“Where the Wild Things Are” DVD, Blu-ray: Out of all the ways “Where the Wild Thing Are” could have gone wrong, it didn’t. Spike Jonze’s film adaptation of Maurice Sendak’s beloved, 1963 illustrated children’s book, which consists of a mere 338 words, takes its subject seriously, which is critical to its success. Childhood, after all, is serious — it’s not Romper Room. The world is a scary place — it still is, maybe even more so when you’re an adult — and so what Jonze achieves through his and Dave Eggers’ script is a movie that fleshes out Sendak’s book, but which does so in ways that are thoughtful, meaningful and real in spite of the story’s underlying elements of fantasy. Jonze sees childhood for what it is right now — fractured families fraught with divorce, unhappy children unable to fully sort out feelings of anger and rage, growing pains tossed in with fleeting moments of happiness — and he taps into the unrest that stems from this. Handheld camera in tow, Jonze follows Max (Max Records, terrific), a boy who just wants to be a boy, but who is becoming undone by the pressures surrounding him. His mother (Catherine Keener) is divorced and dating (Mark Ruffalo). His older sister is of that age where older sisters have zero time for younger brothers. And so, in the face of his stinging loneliness, Max slips into fantasy and sails across fantastic waters that lead him to another land. There he meets the enormous Wild Things themselves. They’re an unhappy bunch — not unlike Max’s own family — and so when he is deemed their king when he lies about possessing special powers, he realizes that he now must try to make them happy. For a while he succeeds, but nothing lasts forever. And what is Max to do when he realizes that he has let these enormous beasts down, and fooled them along the way? Life lessons unfurl, but not to the point of whacking audiences over the head with them. Jonze is more subtle than that. He always has been sort of childlike himself, and so he allows Max his difficult mission of self-discovery by observing him with unforced insights that are revealed in his multitude of mistakes. Rated PG. Grade: B+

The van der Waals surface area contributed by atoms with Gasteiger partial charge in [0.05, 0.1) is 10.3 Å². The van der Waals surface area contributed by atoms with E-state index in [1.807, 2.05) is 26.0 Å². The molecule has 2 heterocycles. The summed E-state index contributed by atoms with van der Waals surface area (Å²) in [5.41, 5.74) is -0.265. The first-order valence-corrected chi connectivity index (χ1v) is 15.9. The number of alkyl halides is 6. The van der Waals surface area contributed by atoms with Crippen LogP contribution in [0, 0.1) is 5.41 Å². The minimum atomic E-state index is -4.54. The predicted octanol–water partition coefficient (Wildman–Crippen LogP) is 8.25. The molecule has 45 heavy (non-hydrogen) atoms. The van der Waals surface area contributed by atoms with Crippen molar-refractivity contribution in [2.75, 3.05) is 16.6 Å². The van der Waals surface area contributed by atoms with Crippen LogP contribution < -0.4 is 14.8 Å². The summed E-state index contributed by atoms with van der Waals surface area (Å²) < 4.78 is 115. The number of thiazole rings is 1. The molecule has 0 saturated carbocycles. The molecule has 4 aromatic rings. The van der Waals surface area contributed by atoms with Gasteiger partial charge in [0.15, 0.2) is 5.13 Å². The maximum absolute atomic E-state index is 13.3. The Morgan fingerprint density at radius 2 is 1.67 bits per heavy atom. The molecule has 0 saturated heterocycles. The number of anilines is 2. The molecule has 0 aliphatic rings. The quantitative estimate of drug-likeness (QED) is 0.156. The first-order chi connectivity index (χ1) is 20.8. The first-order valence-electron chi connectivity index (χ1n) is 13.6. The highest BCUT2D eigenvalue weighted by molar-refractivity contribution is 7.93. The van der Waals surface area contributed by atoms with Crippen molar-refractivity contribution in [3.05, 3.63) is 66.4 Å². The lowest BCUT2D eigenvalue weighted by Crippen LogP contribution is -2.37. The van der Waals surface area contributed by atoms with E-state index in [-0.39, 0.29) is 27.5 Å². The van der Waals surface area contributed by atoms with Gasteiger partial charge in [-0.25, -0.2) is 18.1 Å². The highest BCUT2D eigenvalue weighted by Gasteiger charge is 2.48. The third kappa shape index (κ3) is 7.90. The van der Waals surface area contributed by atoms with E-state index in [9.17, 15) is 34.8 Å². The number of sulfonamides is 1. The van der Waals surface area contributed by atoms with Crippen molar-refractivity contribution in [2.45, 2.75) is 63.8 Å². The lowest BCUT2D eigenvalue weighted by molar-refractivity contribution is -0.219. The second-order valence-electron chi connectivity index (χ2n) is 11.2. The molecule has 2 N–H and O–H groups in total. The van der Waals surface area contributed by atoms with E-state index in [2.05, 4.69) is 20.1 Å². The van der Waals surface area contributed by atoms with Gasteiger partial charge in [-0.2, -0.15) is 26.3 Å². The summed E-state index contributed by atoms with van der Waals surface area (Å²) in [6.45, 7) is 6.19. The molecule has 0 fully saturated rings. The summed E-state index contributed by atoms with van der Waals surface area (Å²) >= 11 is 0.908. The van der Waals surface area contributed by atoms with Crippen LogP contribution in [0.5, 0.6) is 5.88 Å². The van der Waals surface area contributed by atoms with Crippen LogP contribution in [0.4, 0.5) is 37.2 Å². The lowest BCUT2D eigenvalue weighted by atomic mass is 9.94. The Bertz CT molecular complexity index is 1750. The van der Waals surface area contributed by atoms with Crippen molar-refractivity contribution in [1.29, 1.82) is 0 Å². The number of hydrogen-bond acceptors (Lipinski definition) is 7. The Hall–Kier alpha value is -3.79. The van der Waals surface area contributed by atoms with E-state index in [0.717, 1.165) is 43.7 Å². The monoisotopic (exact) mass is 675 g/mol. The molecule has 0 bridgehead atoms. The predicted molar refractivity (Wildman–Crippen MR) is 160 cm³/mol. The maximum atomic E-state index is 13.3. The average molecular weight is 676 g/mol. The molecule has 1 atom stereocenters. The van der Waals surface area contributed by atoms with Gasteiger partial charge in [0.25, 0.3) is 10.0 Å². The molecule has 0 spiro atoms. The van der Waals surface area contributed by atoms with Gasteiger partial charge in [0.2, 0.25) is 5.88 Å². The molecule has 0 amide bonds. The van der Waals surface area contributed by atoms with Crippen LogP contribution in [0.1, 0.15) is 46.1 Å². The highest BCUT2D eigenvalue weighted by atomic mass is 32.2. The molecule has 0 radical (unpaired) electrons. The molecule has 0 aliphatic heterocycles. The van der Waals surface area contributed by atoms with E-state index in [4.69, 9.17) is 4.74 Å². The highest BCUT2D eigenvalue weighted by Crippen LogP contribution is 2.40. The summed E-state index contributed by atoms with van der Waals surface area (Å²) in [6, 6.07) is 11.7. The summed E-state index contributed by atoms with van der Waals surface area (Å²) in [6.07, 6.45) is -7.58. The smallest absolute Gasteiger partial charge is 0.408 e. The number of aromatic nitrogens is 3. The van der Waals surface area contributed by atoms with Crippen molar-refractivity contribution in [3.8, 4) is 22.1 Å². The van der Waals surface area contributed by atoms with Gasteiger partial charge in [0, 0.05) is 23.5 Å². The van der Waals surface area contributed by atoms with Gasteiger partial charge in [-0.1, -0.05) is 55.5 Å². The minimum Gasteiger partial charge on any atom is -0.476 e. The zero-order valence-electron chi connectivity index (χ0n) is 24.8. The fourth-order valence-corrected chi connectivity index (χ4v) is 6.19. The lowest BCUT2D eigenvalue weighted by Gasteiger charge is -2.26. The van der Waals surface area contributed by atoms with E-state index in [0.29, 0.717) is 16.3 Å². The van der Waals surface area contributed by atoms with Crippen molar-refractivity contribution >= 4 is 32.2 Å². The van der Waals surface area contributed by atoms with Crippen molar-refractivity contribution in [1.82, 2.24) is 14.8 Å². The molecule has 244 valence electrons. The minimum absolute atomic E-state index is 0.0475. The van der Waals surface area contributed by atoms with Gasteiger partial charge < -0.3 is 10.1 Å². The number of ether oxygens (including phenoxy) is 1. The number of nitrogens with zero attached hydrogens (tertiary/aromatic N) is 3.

“Everybody’s Fine” DVD, Blu-ray: The gag-inducing melodrama “Everybody’s Fine” hails from Kirk Jones, whose phone calls, kisses, handshakes and hugs no longer will be returned the moment this baby hits the shelves. OK, so maybe that isn’t true — it’s tough to crush a mother’s love — but what is true is that this movie is so lame, it should see a specialist. The film is based on Giuseppe Tornatore’s 1990 Italian movie, “Stanno Tutti Bene,” which starred Marcello Mastroianni as a man coming to terms with his five estranged children. It was a good film — and one better left alone. As for Jones’ moist remake, he swiftly crushes it with cliches and sentiment at every opportunity he gets. This wannabe windbag of weepiness is schlock, a gross wallow through an emotional sinkhole. Robert De Niro is Frank Goode (of course, his last name is Goode), he’s battling lung cancer (of course, he’s battling lung cancer), he recently lost his wife (of course, he recently lost his wife), and he’s struck by disappointment when his four children stiff him for a visit even though he spiffed up the joint for their arrival. Not taking that snub lying down, Frank goes to his doctor, ignores the man’s pleas for Frank to “take it easy and stay home,” and instead boards a train that carries him all over the country while he visits those grown-up children (Kate Beckinsale, Sam Rockwell, Drew Barrymore) who didn’t want to visit Daddy. The film is about connections, with Jones so determined to make them, he offers this cheek-biting metaphor: Throughout Frank’s adult life, his job was to make the thousands of miles of wires strung along telephone poles across the country. The movie follows those wires from child to child, and by the end of it all, nobody should be surprised that those wires have gathered together to form one mother of a noose. Rated PG-13: Grade: D+